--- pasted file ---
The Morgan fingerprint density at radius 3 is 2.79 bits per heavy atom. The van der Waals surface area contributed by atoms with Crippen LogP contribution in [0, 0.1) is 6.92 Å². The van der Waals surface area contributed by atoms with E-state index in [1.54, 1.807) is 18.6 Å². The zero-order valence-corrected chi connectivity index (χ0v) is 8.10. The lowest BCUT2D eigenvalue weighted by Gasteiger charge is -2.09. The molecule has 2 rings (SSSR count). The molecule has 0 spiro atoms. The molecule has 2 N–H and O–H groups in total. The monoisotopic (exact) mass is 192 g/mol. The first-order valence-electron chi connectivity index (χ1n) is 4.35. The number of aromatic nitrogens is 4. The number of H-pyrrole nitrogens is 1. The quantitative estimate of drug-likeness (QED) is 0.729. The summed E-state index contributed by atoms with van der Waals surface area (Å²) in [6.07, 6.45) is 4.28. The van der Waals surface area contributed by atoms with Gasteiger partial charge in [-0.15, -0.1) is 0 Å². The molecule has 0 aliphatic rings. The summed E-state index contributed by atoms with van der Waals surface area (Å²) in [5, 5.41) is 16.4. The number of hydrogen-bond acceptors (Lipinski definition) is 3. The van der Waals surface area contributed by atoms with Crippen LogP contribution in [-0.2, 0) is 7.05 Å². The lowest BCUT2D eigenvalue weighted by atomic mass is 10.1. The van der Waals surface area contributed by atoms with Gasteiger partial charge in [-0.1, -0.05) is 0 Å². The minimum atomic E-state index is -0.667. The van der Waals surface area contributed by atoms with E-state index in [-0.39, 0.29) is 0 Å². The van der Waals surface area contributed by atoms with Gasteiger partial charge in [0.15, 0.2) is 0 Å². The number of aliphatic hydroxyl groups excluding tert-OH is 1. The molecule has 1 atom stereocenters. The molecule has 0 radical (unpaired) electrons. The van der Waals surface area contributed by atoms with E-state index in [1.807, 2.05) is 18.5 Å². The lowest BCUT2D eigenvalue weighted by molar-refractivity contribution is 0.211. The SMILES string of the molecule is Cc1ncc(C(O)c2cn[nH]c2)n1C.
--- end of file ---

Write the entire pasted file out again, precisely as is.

The Morgan fingerprint density at radius 3 is 2.79 bits per heavy atom. The van der Waals surface area contributed by atoms with Crippen LogP contribution in [0, 0.1) is 6.92 Å². The van der Waals surface area contributed by atoms with E-state index in [1.54, 1.807) is 18.6 Å². The zero-order valence-corrected chi connectivity index (χ0v) is 8.10. The lowest BCUT2D eigenvalue weighted by Gasteiger charge is -2.09. The molecule has 2 rings (SSSR count). The molecule has 0 spiro atoms. The molecule has 2 N–H and O–H groups in total. The monoisotopic (exact) mass is 192 g/mol. The first-order valence-electron chi connectivity index (χ1n) is 4.35. The number of aromatic nitrogens is 4. The number of H-pyrrole nitrogens is 1. The quantitative estimate of drug-likeness (QED) is 0.729. The summed E-state index contributed by atoms with van der Waals surface area (Å²) in [6.07, 6.45) is 4.28. The van der Waals surface area contributed by atoms with Gasteiger partial charge in [-0.15, -0.1) is 0 Å². The molecule has 0 aliphatic rings. The summed E-state index contributed by atoms with van der Waals surface area (Å²) in [5, 5.41) is 16.4. The number of hydrogen-bond acceptors (Lipinski definition) is 3. The van der Waals surface area contributed by atoms with Crippen LogP contribution in [-0.2, 0) is 7.05 Å². The lowest BCUT2D eigenvalue weighted by atomic mass is 10.1. The van der Waals surface area contributed by atoms with Gasteiger partial charge in [-0.1, -0.05) is 0 Å². The minimum atomic E-state index is -0.667. The van der Waals surface area contributed by atoms with E-state index in [-0.39, 0.29) is 0 Å². The van der Waals surface area contributed by atoms with Gasteiger partial charge in [0.15, 0.2) is 0 Å². The number of aliphatic hydroxyl groups excluding tert-OH is 1. The molecule has 1 atom stereocenters. The molecule has 0 radical (unpaired) electrons. The van der Waals surface area contributed by atoms with E-state index in [1.807, 2.05) is 18.5 Å². The lowest BCUT2D eigenvalue weighted by molar-refractivity contribution is 0.211. The SMILES string of the molecule is Cc1ncc(C(O)c2cn[nH]c2)n1C.